Referring to FIG. 15 and FIG. 16, the pars replacement assembly 120 includes pars replacement components 120a, 120b that articulate with facet-like surfaces of the superior and inferior facet replacement components 110a, 110b, and 130a, 130b, respectively, as shown in FIG. 5, or with the natural superior facets 46a, 46b and inferior facets 45a, 45b of the adjacent vertebras 30a, 30c, respectively. Each par replacement component 120a, 120b, includes an elongated curved body 122a, 122b having a cylindrical shaped first end 124a, 124b and cylindrical shaped second end 128a, 128b. The axis 123 of the cylindrical shaped second end 128b is oriented perpendicular to the axis 125 of the cylindrical shaped first end 124b, as shown in FIG. 17. The cylindrical first end 124b also includes a wing-like extension 126b having an elliptical surface 129a configured to articulate with a facet-like surface of an inferior facet replacement component or a natural inferior facet. The cylindrical second end 128b extends away from the main body 122b and has a portion that overhangs in the direction of 123b. The cylindrical second end 128b has an elliptical first surface 129b configured to articulate with a facet-like surface of the superior facet replacement component, shown in FIG. 5 or a natural superior facet. The cylindrical shaped first end 124b has a through opening 89 dimensioned to receive a fixation element 150. In the example of FIG. 17 the fixation element 150 is an elongated poly-axial screw and is used to anchor the par replacement component 110b to pedicle 48b of the vertebra 30b. The poly-axial screw 150 includes a spherical head 156 and an elongated body 152 having outer threads 154. The spherical head 156 includes a cutout on the top 158 dimensioned and configured to receive a screwdriver. Once the screw is anchored in the desired vertebral location, the cylindrical shaped first end 124b is rotated and oriented to position the main body 122b so that the elliptical surfaces 129a of the wing-like extension of the first end and 129b of the second cylindrical end 128b articulate with facet-like surfaces of the inferior facet replacement component and the superior facet replacement component, respectively, or the inferior and superior natural facets. Once the desired orientation of the main body 122b is set, the first cylindrical end is secured onto the spherical screw head 150 with a setscrew 160, as shown in FIG. 20.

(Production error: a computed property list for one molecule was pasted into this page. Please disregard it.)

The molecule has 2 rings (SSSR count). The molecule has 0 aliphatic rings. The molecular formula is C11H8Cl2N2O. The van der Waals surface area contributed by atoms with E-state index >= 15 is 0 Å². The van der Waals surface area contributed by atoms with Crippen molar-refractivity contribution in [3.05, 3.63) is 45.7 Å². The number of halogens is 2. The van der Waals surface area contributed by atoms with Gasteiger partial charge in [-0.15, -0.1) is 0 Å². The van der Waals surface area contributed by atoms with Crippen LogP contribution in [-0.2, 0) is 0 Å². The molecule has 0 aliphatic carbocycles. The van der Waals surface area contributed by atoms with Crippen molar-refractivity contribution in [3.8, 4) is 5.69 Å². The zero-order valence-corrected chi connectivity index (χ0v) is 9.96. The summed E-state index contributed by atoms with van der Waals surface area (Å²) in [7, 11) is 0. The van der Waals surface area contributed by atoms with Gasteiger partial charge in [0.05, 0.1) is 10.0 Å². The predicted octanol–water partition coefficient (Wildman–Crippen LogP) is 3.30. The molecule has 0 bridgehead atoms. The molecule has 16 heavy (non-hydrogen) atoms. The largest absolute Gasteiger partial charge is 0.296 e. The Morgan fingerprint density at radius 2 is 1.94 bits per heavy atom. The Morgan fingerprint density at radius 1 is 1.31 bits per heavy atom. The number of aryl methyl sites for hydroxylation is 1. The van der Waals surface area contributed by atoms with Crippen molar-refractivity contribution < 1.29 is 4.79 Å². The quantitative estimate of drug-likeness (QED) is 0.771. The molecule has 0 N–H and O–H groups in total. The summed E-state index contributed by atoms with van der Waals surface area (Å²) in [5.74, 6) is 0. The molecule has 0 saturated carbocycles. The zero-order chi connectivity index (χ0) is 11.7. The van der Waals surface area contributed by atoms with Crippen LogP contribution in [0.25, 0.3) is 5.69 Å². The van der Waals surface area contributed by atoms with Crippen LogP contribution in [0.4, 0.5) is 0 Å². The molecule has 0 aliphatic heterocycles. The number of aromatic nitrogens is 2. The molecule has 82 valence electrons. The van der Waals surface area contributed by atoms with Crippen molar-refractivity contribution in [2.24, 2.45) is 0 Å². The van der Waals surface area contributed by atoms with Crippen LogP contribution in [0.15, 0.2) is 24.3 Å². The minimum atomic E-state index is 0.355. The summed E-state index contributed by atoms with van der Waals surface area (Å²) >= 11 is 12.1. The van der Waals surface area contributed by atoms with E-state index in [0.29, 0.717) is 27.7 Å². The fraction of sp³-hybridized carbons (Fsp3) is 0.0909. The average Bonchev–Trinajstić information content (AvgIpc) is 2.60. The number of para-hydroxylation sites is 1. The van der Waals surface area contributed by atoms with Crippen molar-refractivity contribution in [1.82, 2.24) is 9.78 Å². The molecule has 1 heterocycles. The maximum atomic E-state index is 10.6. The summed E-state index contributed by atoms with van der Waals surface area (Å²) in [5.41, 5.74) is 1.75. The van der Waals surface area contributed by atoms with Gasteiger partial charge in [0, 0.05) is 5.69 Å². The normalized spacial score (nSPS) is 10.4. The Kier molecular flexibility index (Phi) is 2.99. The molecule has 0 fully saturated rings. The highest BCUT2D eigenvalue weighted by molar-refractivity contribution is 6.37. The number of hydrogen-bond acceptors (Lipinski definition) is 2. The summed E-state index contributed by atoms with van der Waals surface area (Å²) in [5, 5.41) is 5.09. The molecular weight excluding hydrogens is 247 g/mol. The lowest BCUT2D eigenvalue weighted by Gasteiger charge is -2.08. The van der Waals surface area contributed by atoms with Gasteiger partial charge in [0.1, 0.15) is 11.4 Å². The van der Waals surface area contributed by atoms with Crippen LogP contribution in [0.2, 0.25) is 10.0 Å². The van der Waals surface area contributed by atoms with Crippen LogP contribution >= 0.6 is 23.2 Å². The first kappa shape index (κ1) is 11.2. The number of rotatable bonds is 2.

Referring to FIG. 21 and FIG. 22, the superior facet replacement assembly 130 includes superior facet replacement components 130a, 130b that articulate with facet-like surfaces of the pars 120a, 120b, respectively, as shown in FIG. 5 and FIG. 28, or with the natural inferior facets 45a, 45b of the adjacent vertebra 30b. Each superior facet replacement component 130a, 130b, includes a cylindrical shaped first end 134a, 134b and a wing-like extension 132a, 132b, extending from the cylindrical shaped first end 134a, 134b, respectively. The wing-like extension 132a has an elliptical surface 133a configured to articulate with a facet-like surface of an inferior facet replacement component, or par replacement component or a natural inferior facet. The cylindrical shaped first end 134a has a through opening 139 dimensioned to receive a fixation element 150. In the example of FIG. 23 the fixation element 150 is an elongated poly-axial screw and is used to anchor the facet replacement component 130a to pedicle 48a of the vertebra 30c. The poly-axial screw 150 includes a spherical head 156 and an elongated body 152 having outer threads 154. The spherical head 156 includes a cutout on the top 158 dimensioned and configured to receive a screwdriver. Once the screw is anchored in the desired vertebral location, the cylindrical shaped first end 134a is rotated and oriented so that the elliptical surface 133a of the wing-like structure 132a articulates with a facet-like surface of the replacement par or a natural facet. Once the desired orientation of the elliptical surface 133a is set, the first cylindrical end is secured onto the spherical screw head 156 with a setscrew 160, as shown in FIG. 26.